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Norway adjusts advice after 28 possible vaccine-related deaths of elderly people | The Thaiger

The deaths of 23 elderly people are being investigated after dying a short time of receiving their first Covid-19 vaccine in Norway. Apart from the 23 deaths, medical officials are also reporting several people falling ill after receiving their first dose of the Pfizer-BioNTech Covid-19 vaccine.

At this stage there has been no direct correlation between the people’s deaths and inoculation wit the Pfizer vaccine, but medical officials report that 13 out of 23 people who died showed “common side effects of mRNA vaccines” such as “diarrhea, nausea and fever”.

mRNA vaccines are a new type of vaccine to protect against infectious diseases. To trigger an immune response, many vaccines put a weakened or inactivated germ into our bodies. Not mRNA vaccines. Instead, they teach our cells how to make a protein—or even just a piece of a protein—that triggers an immune response inside our bodies. That immune response, which produces antibodies, is what protects us from getting infected if the real virus enters our bodies – cdc.gov

The Norwegian Institute of Public Health has taken the action of cautioning against vaccinating elderly people above 80 years of age saying “those with a short life span may not benefit much from the jab”.

“For those with the most severe frailty, even relatively mild vaccine side effects can have serious consequences.”

“The agency listed fever and nausea as side effects which may have led to the deaths of some frail patients.”

Earlier this week, the Public Health authority noted that “any side effects of the vaccine will be outweighed by a reduced risk of becoming seriously ill with Covid-19 for elderly, frail people.”

Steinar Madsen, the medical director of the Norwegian Medicines Agency, says that it may be a coincidence, “but we aren’t sure”.

Pfizer and BioNTech are actively working with the Norwegian authorities to investigate the death.

“The regulator discovered the number of incidents so far is not alarming and in line with expectations.”

But experts are of “the strong opinion” that doctors need to exercise caution in vaccinating people in the wake of the deaths of the 23 elderly people. The Norwegian Medicines Agency also reported that 21 women and 8 men reported side effects. Apart from the 23 deaths, 9 people have reported “serious side effects” without fatal outcomes such as “allergic reactions, strong discomfort and severe fever. Seven people reported less serious side effects such as severe pain at the injection site”.

Norwegian medical staff had administered at least the first dose of the Pfizer or Moderna coronavirus vaccines to approximately 33,000 people as of the end of December.

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Coronavirus (Covid-19)

Health Minister volunteering to receive first Covid jab, as effectiveness rate questioned

Maya Taylor

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Health Minister volunteering to receive first Covid jab, as effectiveness rate questioned | The Thaiger
PHOTO: Wikimedia

“I’ll go first!”

Thailand’s Public Health Minister has repeated his pledge to be the first person to receive the Covid-19 vaccine, in a bid to allay people’s concerns. Questions have been raised about the Chinese-manufactured Sinovac Biotech jab after its effectiveness rating was revised downwards by researchers in Brazil.

Anutin Charnvirakul says the vaccine process will be overseen by Sophon Mekthon from the Ministry of Public Health and all safety criteria will be met. The Pattaya News reports that the minister says he has confidence in the safety of the vaccine and is willing to prove it by being the first person to get the jab. It’s not the first time he has made this suggestion but there has been no official confirmation that the Health Minister will be first in line.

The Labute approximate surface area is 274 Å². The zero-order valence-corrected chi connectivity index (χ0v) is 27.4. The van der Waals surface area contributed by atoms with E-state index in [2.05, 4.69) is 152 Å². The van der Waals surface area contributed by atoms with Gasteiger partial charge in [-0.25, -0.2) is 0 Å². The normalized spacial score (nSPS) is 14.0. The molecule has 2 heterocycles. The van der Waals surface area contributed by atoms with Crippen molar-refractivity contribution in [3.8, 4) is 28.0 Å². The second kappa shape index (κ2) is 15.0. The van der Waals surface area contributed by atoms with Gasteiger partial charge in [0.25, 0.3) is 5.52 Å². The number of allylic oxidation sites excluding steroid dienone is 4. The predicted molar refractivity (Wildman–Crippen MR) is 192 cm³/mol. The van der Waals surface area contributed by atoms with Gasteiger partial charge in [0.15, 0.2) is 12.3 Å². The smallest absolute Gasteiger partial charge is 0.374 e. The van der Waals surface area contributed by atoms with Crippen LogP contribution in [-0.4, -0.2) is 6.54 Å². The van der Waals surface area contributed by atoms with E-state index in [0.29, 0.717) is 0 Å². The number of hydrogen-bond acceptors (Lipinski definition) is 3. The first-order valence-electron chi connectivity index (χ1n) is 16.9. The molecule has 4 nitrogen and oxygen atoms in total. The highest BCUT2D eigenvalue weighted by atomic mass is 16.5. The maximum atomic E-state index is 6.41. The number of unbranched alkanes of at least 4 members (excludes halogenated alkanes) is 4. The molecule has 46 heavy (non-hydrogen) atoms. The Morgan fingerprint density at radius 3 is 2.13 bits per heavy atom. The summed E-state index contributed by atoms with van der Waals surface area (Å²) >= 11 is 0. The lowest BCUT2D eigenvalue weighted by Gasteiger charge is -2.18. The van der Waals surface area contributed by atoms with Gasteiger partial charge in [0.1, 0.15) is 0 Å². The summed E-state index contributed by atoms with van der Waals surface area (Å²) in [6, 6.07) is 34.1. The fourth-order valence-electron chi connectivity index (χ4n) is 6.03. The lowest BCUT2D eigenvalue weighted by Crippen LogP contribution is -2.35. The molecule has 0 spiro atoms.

Thailand has ordered 2 million doses of the vaccine, with the first 200,000 expected to arrive next month. The government has also ordered 26 million doses of a Covid-19 vaccine produced by AstraZeneca in partnership with Oxford University but is not expected to take delivery of that vaccine until the middle of the year.

SOURCE: The Pattaya News

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Coronavirus (Covid-19)

Pattaya City mayor planning local rollout of Covid-19 vaccine

Maya Taylor

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Pattaya City mayor planning local rollout of Covid-19 vaccine | The Thaiger
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The mayor of Pattaya city says officials hope to be able to buy 240,000 doses of the Covid-19 vaccine for administration to local residents. Sonthaya Khunpluem is reviewing finances and plans to set aside approximately 80 million baht for vaccine procurement, subject to government approval.

“Currently, house registration of Pattaya City has reached a total population of 120,000 people, then we would need about 240,000 shots of the vaccine. If the price of the supplied vaccine was approximately 300 baht, Pattaya would need a budget of at least 72 million baht in order to cover all the residents in the city.”

The move comes following confirmation from the government that local authorities could purchase their own vaccines in order to speed up the process. A number of other local authorities have also said they intend to do the same. The government has stipulated that only vaccines approved by the Food and Drug Administration can be purchased.

Sonthaya hopes that by vaccinating Pattaya residents, tourism in the area could get a boost and the economic recovery could begin. The Pattaya News reports that officials from the Pattaya City Finance Office and other relevant agencies have met to review projects planned for the year ahead, to determine Pattaya’s spending power for buying vaccines.

It’s understood the vaccine would be offered to local residents for free, but what is not known is if that includes foreign residents. Officials have also not confirmed when the rollout is expected to begin, or which vaccine would be used.

SOURCE: The Pattaya News